The Secret Fiction Rule Book

Some years ago, I sent editorial notes to an author who was working on a historical fiction set in pre-Colonial America. “You’ve got to let the little sister die,” I said. “She’s clearly sickly.” The author responded that she had, in fact, killed off the child in an earlier draft, but the in-house editor insisted she change it. “Children can’t die!” this editor proclaimed.

I sat there scratching my head for a moment, then queried the other editor; surely my author was mistaken. But … no. A child had been killed off by some other author in this editor’s stable “and five years later we are still getting mail about it.” But this is a child in the wilderness of what will someday become Pennsylvania, I told her. Life was hard in the mid-1600s. Children died. It would be, you know, historically accurate.

Nope. It was in the Fiction Rule Book, and that was that. To which I can only say, where the Sam Hill is that rule book, and how can I get my hands on a copy? Because I want to verify some of the things I’ve been hearing.

This same editor told my author like is preferred to as if in fiction (her sentence was He touched her cheek, brushing his finger over it as if wiping away a tear, but the editor changed it to He touched her cheek, brushing his finger over it like he was wiping away a tear), which is just wrong.

Here’s the thing, kids. There are some industry folks who act as if this rule book actually exists, but it does not. Sure, there are certain rules of thumb that don’t have to be true all the time but which, as a new author seeking publication, I would encourage you to take into account. Here’s one such list:

• Remove unnecessary exposition (RUE: resist urge to explain)
• Show, don’t tell
• Know each character’s motivation
• Tighten dialogue; no direct answers
• End chapter earlier; cut last paragraph
• Kill adverbs
• Tighten words
• Describe through movement
• Shorten as tension increases
• Move story forward

Again, it could be a useful list, but is this Contributing Editor to the Secret Fiction Rule Book really advocating we cut the last paragraph of every chapter? That no character ever answer a question directly?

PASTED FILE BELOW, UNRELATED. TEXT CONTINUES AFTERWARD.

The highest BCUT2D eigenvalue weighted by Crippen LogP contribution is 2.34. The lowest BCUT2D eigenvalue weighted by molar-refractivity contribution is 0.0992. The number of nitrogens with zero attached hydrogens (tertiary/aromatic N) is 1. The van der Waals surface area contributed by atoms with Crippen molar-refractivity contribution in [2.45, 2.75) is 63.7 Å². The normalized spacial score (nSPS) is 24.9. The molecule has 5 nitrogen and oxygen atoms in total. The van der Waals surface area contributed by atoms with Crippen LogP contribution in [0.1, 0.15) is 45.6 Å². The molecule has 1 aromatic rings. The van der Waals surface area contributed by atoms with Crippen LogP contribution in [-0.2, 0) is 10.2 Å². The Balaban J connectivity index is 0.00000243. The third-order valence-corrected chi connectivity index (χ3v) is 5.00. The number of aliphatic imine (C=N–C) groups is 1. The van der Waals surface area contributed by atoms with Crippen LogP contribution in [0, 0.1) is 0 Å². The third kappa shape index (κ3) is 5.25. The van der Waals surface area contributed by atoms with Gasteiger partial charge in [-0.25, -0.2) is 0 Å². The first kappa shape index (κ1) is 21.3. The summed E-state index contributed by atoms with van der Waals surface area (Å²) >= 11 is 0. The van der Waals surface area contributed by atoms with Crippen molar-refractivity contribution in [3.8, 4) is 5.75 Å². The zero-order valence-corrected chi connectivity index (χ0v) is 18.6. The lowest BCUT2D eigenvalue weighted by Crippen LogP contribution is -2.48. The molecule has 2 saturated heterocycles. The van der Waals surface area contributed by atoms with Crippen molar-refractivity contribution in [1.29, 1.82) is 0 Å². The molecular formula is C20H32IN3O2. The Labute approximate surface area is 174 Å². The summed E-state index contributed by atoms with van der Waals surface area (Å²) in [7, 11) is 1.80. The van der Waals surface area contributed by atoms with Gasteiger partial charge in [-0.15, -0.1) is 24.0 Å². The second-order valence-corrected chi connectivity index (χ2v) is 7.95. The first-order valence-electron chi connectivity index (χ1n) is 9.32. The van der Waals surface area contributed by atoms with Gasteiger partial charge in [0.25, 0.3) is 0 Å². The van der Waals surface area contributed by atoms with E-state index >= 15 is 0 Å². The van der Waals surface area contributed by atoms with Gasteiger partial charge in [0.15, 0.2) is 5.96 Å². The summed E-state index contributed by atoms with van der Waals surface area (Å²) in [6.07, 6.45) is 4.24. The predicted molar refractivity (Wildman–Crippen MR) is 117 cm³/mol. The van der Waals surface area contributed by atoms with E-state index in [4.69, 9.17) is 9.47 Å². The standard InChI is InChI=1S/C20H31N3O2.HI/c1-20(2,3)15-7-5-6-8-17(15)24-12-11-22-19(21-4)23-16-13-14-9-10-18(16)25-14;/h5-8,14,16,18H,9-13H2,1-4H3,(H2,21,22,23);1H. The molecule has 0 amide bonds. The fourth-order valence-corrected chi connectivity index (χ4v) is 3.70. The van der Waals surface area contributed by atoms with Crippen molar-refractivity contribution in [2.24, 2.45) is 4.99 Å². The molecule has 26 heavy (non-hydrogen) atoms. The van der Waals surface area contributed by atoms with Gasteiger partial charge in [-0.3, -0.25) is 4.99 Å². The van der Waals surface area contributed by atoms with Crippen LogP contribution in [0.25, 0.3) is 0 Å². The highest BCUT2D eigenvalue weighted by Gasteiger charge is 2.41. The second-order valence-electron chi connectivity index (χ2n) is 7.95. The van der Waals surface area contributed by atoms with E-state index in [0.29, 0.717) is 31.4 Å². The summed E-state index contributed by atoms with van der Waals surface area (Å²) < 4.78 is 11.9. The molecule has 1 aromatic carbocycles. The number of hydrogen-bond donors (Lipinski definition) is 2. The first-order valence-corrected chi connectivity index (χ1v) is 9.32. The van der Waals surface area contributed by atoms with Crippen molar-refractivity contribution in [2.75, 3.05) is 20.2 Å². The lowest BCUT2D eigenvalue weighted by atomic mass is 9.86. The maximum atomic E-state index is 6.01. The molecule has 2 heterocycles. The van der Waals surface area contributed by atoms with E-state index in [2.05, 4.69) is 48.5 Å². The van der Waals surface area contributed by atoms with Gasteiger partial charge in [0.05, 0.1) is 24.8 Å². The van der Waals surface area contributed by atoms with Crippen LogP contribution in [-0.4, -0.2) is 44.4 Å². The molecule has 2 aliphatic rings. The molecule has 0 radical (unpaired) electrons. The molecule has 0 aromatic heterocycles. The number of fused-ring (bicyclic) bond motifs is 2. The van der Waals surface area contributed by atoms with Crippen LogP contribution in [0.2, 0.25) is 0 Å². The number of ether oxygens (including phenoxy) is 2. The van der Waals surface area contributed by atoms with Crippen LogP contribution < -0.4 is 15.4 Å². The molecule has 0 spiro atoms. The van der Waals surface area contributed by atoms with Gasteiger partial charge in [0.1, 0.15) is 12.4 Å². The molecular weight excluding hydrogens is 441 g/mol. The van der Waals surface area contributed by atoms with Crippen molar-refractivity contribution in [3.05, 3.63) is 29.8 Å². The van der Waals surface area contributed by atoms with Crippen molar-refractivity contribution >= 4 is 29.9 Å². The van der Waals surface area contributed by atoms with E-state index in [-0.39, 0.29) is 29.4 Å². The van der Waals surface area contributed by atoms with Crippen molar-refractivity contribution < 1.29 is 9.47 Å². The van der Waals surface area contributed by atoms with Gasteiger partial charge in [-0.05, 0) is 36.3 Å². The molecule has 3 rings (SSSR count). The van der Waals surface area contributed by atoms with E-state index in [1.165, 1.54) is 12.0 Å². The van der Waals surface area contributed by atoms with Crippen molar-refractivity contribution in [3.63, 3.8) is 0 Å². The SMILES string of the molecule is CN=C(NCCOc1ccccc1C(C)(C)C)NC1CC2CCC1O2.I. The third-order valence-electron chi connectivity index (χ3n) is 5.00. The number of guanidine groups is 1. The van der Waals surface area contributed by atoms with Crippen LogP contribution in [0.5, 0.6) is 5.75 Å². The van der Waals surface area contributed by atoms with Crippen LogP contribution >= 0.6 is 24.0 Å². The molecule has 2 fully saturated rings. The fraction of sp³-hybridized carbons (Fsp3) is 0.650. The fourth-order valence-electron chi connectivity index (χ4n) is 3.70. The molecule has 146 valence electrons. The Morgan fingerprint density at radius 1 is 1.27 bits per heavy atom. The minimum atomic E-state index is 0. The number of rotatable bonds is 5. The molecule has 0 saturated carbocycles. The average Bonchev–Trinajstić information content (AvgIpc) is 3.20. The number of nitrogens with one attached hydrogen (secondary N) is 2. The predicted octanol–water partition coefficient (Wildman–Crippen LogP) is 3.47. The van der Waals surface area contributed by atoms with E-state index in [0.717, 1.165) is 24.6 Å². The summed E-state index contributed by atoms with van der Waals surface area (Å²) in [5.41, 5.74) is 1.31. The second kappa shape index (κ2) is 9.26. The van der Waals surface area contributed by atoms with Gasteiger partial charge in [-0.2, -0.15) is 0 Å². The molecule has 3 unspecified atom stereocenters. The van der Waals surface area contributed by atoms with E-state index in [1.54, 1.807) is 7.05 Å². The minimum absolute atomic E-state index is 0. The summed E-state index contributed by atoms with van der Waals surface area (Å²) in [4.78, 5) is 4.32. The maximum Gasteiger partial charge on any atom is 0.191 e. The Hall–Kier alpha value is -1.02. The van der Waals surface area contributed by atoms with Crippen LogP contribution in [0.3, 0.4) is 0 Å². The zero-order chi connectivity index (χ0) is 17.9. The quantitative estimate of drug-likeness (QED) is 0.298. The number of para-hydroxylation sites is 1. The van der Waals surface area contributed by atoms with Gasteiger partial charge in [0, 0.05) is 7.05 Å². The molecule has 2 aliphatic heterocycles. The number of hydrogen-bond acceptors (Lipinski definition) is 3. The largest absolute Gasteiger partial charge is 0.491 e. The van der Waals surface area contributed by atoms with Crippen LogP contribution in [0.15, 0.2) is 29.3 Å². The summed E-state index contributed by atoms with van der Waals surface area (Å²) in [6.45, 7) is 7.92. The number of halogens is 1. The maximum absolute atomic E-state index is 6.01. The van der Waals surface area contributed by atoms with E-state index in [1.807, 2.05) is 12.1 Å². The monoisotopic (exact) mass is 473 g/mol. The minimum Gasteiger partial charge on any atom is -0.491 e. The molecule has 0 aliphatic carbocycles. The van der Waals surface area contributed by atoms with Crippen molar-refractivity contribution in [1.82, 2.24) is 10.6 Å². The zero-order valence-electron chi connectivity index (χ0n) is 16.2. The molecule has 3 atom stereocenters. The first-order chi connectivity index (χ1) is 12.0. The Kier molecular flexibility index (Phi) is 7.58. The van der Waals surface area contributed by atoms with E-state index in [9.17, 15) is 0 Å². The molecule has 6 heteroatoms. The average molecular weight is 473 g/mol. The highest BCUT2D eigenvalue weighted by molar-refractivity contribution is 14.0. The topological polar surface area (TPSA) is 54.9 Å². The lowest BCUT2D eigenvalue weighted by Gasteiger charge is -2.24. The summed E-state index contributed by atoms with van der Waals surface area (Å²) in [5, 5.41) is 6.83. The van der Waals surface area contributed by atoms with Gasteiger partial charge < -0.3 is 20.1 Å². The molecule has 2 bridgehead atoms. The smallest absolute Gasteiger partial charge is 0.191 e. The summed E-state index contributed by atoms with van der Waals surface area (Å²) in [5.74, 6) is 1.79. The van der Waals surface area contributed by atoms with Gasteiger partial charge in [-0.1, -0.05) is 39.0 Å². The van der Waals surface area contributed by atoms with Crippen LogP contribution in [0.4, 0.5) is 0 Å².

Lately I’ve heard the Secret Fiction Rule Book says “No prologues,” and generally speaking it’s advice you should think about very seriously. But consider the prologues to The Book Thief and The Lovely Bones; they’re everything a prologue should be. And would you want to be the one to tell ol’ Will to cut Two households, both alike in dignity
/ In fair Verona, where we lay our scene
…? Me either.

Honestly, if there were a way to tell you absolutely how to write a best seller, I think J. K. Rowling would have already written the book and sold millions of copies. But there is no formula, my friends—it’s all just opinion and gut reaction. (Even mine.)

So before you invest in the latest edition of the Secret Fiction Rule Book, have a look at this advice from writer/blogger Chuck Wendig (strong language warning):

• Beware answers over options.
• Beware absolutes and guarantees.
• Beware anybody without a single meaningful credential.
• Beware anybody with something to sell.
• Beware the quick-and-easy fix.

In the meantime, you can keep your old rule book. Just go write me something good. :)

UPDATE: There’s more on this subject here.

Tweet: Where can I get a copy of the Secret Fiction Rule Book?
Tweet: There is no formula, my friends—it’s all just opinion and gut reaction. (Even mine.)

Disclosure of Material Connection: I have not received any compensation for writing this post. I have no material connection to the brands, products, or services that I have mentioned. I am disclosing this in accordance with the Federal Trade Commission’s 16 CFR, Part 255: “Guides Concerning the Use of Endorsements and Testimonials in Advertising.”

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10 Comments

  1. Laura says:

    Love this!! And laughed when you linked to Chuck’s awesome post on writer conferences. I agreed with him in so many ways. I always feel a little like we’ve been gathered into one hotel so our brains can be replaced with the approved writerly standard issue. Scary, scary stuff, folks. You don’t see fine artists gathering together and deciding that from now on there will be no loose brush strokes or colors that call for too much attention. Or musicians who gather to standardize what jazz riffs must sound like.